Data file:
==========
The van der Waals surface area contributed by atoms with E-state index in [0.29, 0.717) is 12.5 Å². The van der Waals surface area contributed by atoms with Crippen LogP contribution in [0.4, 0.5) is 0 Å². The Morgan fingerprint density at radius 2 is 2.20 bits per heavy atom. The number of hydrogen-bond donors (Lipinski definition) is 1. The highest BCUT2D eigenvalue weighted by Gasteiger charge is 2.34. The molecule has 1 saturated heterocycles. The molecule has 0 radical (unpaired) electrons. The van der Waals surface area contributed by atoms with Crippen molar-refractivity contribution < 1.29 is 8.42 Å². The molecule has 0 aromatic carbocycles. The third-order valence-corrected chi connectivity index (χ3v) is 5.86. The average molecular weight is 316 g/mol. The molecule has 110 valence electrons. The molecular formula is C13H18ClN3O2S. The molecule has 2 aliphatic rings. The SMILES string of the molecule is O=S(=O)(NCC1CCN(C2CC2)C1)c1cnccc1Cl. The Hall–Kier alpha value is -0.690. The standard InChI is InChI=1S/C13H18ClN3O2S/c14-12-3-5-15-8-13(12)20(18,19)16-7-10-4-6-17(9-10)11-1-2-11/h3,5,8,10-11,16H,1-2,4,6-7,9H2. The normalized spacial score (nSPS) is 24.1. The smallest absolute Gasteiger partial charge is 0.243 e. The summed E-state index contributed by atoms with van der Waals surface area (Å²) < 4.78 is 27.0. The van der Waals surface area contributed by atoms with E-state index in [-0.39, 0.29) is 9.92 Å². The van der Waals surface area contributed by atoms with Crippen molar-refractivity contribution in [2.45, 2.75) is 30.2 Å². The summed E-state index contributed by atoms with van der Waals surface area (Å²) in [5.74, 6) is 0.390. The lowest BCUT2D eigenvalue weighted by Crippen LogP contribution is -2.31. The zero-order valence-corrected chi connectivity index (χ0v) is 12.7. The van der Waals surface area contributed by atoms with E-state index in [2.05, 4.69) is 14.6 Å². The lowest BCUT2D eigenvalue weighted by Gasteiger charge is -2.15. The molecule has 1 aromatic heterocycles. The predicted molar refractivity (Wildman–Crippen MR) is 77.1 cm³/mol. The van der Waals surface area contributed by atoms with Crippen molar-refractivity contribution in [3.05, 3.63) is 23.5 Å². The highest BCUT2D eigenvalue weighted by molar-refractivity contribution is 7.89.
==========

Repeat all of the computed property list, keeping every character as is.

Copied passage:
The van der Waals surface area contributed by atoms with E-state index in [0.29, 0.717) is 12.5 Å². The van der Waals surface area contributed by atoms with Crippen LogP contribution in [0.4, 0.5) is 0 Å². The Morgan fingerprint density at radius 2 is 2.20 bits per heavy atom. The number of hydrogen-bond donors (Lipinski definition) is 1. The highest BCUT2D eigenvalue weighted by Gasteiger charge is 2.34. The molecule has 1 saturated heterocycles. The molecule has 0 radical (unpaired) electrons. The van der Waals surface area contributed by atoms with Crippen molar-refractivity contribution < 1.29 is 8.42 Å². The molecule has 0 aromatic carbocycles. The third-order valence-corrected chi connectivity index (χ3v) is 5.86. The average molecular weight is 316 g/mol. The molecule has 110 valence electrons. The molecular formula is C13H18ClN3O2S. The molecule has 2 aliphatic rings. The SMILES string of the molecule is O=S(=O)(NCC1CCN(C2CC2)C1)c1cnccc1Cl. The Hall–Kier alpha value is -0.690. The standard InChI is InChI=1S/C13H18ClN3O2S/c14-12-3-5-15-8-13(12)20(18,19)16-7-10-4-6-17(9-10)11-1-2-11/h3,5,8,10-11,16H,1-2,4,6-7,9H2. The normalized spacial score (nSPS) is 24.1. The smallest absolute Gasteiger partial charge is 0.243 e. The summed E-state index contributed by atoms with van der Waals surface area (Å²) < 4.78 is 27.0. The van der Waals surface area contributed by atoms with E-state index in [-0.39, 0.29) is 9.92 Å². The van der Waals surface area contributed by atoms with Crippen molar-refractivity contribution in [2.45, 2.75) is 30.2 Å². The summed E-state index contributed by atoms with van der Waals surface area (Å²) in [5.74, 6) is 0.390. The lowest BCUT2D eigenvalue weighted by Crippen LogP contribution is -2.31. The zero-order valence-corrected chi connectivity index (χ0v) is 12.7. The van der Waals surface area contributed by atoms with E-state index in [2.05, 4.69) is 14.6 Å². The lowest BCUT2D eigenvalue weighted by Gasteiger charge is -2.15. The molecule has 1 aromatic heterocycles. The predicted molar refractivity (Wildman–Crippen MR) is 77.1 cm³/mol. The van der Waals surface area contributed by atoms with Crippen molar-refractivity contribution in [3.05, 3.63) is 23.5 Å². The highest BCUT2D eigenvalue weighted by molar-refractivity contribution is 7.89.